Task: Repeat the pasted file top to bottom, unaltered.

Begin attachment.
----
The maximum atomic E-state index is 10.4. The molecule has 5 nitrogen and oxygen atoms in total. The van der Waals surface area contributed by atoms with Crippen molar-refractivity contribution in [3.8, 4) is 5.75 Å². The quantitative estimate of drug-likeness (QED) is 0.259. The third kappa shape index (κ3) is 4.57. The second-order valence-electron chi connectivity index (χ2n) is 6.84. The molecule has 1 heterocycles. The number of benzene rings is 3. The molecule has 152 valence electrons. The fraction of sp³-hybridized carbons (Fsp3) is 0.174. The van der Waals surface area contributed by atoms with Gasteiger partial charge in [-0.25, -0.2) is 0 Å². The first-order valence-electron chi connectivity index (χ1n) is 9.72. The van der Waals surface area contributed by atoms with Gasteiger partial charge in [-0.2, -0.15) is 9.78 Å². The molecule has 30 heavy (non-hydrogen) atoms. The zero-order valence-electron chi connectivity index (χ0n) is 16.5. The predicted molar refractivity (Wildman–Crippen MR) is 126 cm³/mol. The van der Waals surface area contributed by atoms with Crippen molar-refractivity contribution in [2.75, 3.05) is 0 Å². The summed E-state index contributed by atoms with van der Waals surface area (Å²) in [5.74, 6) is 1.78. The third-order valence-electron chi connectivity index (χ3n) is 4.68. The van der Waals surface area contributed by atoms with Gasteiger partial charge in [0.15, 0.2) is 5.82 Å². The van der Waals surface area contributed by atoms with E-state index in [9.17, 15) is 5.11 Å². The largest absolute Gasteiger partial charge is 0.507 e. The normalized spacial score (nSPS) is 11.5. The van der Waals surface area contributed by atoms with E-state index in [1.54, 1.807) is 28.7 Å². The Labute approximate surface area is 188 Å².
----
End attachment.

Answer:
The maximum atomic E-state index is 10.4. The molecule has 5 nitrogen and oxygen atoms in total. The van der Waals surface area contributed by atoms with Crippen molar-refractivity contribution in [3.8, 4) is 5.75 Å². The quantitative estimate of drug-likeness (QED) is 0.259. The third kappa shape index (κ3) is 4.57. The second-order valence-electron chi connectivity index (χ2n) is 6.84. The molecule has 1 heterocycles. The number of benzene rings is 3. The molecule has 152 valence electrons. The fraction of sp³-hybridized carbons (Fsp3) is 0.174. The van der Waals surface area contributed by atoms with Gasteiger partial charge in [-0.25, -0.2) is 0 Å². The first-order valence-electron chi connectivity index (χ1n) is 9.72. The van der Waals surface area contributed by atoms with Gasteiger partial charge in [-0.2, -0.15) is 9.78 Å². The molecule has 30 heavy (non-hydrogen) atoms. The zero-order valence-electron chi connectivity index (χ0n) is 16.5. The predicted molar refractivity (Wildman–Crippen MR) is 126 cm³/mol. The van der Waals surface area contributed by atoms with Crippen molar-refractivity contribution in [2.75, 3.05) is 0 Å². The summed E-state index contributed by atoms with van der Waals surface area (Å²) in [5.74, 6) is 1.78. The third-order valence-electron chi connectivity index (χ3n) is 4.68. The van der Waals surface area contributed by atoms with Gasteiger partial charge in [0.15, 0.2) is 5.82 Å². The van der Waals surface area contributed by atoms with E-state index in [9.17, 15) is 5.11 Å². The largest absolute Gasteiger partial charge is 0.507 e. The normalized spacial score (nSPS) is 11.5. The van der Waals surface area contributed by atoms with E-state index in [1.54, 1.807) is 28.7 Å². The Labute approximate surface area is 188 Å².